Modern-day biblical scholarship today does not allow for any certainty. Even if a scholar is sure of something, he must conceal that certainty in ambiguous terms like "it seems," it is possible," or "possibly." Being scholarly today is to be skeptical and content with one's uncertainty.
P11 (a copy of a part of the NT in Greek) was the first Papyrus codex brought to light. Tischendorf saw it in 1862 and dated it as 'late fourth or early fifth century.' It is part of the same codex as P14.
Let me begin by saying, none of you know where this article is going. But what I can tell you is that it will be factual, biblically grounded, and historically grounded. I can also tell you that it will be brief and to the point. However, we will have another linked article herein that will dig deeper for those interested. If you are interested in an objective answer to these three questions, please continue reading.
"Most Hebrew manuscripts have “he went into the city” in place of “she went into the city,” which is the reading supported by the Syr., Vg., and other Hebrew manuscripts." - Rick Brannan and Israel Loken.
There are many textual variants in the Hebrew Old Testament and the Greek New Testament. What are textual variants? And how well do our modern translations inform their readers about these variants?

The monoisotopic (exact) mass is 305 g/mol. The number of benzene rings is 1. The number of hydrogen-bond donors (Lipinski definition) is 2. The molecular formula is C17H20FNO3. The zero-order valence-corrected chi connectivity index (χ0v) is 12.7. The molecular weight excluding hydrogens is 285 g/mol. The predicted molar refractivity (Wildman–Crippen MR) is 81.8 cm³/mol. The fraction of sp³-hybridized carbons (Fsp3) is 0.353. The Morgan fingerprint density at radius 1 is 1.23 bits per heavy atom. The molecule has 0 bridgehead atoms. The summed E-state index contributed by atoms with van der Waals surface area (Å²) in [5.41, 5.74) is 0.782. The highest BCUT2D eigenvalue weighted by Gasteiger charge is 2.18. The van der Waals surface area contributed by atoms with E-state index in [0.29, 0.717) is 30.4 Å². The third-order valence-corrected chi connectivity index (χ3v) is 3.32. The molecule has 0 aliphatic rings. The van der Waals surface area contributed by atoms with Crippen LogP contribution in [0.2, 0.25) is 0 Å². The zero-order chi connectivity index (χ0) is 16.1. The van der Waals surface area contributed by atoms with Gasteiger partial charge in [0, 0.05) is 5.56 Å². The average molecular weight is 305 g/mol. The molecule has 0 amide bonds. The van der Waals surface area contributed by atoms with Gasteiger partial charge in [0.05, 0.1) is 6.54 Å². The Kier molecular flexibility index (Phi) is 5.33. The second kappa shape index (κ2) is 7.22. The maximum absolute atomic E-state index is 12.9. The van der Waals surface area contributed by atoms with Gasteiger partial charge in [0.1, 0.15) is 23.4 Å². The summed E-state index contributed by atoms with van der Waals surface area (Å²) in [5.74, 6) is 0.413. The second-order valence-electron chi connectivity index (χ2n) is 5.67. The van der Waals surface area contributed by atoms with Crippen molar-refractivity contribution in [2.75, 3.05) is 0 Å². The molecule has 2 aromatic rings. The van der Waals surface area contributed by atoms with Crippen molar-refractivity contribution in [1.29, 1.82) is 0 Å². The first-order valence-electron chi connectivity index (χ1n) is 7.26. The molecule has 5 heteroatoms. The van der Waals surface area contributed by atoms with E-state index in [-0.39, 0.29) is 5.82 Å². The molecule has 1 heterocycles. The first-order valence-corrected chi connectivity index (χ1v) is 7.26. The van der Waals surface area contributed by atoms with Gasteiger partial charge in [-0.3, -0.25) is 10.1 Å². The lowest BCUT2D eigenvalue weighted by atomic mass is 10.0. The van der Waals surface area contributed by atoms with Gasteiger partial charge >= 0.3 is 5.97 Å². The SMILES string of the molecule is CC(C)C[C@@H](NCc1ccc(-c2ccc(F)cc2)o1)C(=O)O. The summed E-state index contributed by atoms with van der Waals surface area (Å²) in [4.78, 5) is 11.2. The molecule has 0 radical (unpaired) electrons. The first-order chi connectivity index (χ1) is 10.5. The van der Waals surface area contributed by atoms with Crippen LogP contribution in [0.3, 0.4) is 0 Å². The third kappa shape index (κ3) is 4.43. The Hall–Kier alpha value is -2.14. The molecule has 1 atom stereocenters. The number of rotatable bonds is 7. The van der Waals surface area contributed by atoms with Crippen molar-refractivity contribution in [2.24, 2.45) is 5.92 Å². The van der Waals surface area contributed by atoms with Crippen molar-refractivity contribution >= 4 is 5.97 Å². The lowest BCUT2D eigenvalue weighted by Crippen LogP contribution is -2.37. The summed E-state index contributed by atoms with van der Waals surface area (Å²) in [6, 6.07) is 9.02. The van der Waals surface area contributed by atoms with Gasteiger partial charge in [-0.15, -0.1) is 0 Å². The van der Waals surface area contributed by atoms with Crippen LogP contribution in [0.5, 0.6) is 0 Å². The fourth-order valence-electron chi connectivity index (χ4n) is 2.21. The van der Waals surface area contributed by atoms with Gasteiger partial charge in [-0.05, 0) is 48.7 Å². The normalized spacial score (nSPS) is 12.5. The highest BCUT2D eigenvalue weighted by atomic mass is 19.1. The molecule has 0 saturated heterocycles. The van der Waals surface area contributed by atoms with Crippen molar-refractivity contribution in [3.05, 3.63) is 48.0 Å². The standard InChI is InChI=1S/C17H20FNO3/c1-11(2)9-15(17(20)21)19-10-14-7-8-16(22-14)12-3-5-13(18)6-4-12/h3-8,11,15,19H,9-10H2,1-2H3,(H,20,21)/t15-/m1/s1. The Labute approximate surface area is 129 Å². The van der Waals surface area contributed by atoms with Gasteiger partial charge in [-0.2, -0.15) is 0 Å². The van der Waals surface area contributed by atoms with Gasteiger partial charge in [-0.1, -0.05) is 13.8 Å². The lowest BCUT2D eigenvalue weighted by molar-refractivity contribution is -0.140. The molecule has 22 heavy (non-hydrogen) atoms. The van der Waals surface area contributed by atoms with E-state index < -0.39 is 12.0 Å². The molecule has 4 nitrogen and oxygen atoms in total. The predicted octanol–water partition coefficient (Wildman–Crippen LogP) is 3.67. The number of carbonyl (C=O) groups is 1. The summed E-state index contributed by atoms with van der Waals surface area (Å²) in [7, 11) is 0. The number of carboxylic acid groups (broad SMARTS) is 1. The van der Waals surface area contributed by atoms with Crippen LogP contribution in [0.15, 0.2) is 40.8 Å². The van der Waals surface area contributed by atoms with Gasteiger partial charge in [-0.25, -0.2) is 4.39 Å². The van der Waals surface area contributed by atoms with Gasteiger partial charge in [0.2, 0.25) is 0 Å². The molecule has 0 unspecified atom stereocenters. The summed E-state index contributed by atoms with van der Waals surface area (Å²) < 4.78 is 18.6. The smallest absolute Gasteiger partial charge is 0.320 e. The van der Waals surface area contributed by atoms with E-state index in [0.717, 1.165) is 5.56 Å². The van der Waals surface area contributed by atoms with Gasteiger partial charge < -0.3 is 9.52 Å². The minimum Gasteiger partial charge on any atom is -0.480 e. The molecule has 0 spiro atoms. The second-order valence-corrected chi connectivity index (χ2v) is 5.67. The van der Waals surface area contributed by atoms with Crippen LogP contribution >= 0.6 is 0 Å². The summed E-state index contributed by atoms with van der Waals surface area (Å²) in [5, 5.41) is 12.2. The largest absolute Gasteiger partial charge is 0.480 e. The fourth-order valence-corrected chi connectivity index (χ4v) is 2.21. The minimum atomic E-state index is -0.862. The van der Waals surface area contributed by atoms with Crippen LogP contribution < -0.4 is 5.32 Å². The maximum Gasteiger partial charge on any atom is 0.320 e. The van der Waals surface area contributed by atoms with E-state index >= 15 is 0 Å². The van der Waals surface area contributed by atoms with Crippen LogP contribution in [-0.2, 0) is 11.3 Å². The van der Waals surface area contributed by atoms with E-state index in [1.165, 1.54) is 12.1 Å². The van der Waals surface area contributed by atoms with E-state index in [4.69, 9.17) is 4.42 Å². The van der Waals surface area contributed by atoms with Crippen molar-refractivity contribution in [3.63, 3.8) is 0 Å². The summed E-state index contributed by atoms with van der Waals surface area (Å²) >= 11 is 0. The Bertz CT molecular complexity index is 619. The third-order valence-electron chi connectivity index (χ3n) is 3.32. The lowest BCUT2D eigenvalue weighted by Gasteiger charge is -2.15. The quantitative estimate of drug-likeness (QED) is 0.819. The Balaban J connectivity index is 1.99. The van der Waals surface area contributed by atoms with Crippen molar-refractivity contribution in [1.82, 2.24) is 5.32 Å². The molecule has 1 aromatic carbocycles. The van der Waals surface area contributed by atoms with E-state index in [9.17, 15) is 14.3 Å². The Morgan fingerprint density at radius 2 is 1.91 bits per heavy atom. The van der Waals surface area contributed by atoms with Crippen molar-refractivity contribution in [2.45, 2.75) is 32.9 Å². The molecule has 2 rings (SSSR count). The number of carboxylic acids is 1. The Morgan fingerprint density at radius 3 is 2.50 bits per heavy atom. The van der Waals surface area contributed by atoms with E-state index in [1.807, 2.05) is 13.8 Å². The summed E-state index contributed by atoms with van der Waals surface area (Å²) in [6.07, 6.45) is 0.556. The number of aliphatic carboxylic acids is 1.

At the turn of the 20th century, Bernard P. Grenfell and Arthur S. Hunt, scholars at the University of Oxford, visited Egypt. There, among the garbage heaps close to the Nile Valley, they discovered a number of papyrus fragments.
The Bible assures us of the following things about God's nature: personality and standards of love and justice never change. God will not change toward us with His promises. Any seeming change in God's dealings is from ...
Third book of the OT containing instructions for priests and worship. The Hebrew name of Leviticus comes from the first word in the book, wayyiqraʾ, “and he called.” In the later rabbinic works and similarly in the Syuriac translation, the Peshitta, the book was called torat hohanim, “book of the priests.” The English title comes from the Latin Vulgate translation of the Greek term Leuitikon. This is an adjectival form, “Levitical,” which thus means “that which concerns the priests.”
Papyrus 10 (in the Gregory-Aland numbering), signed by P10 and named Oxyrhynchus papyri 209, is an early copy of part of the New Testament content in Greek.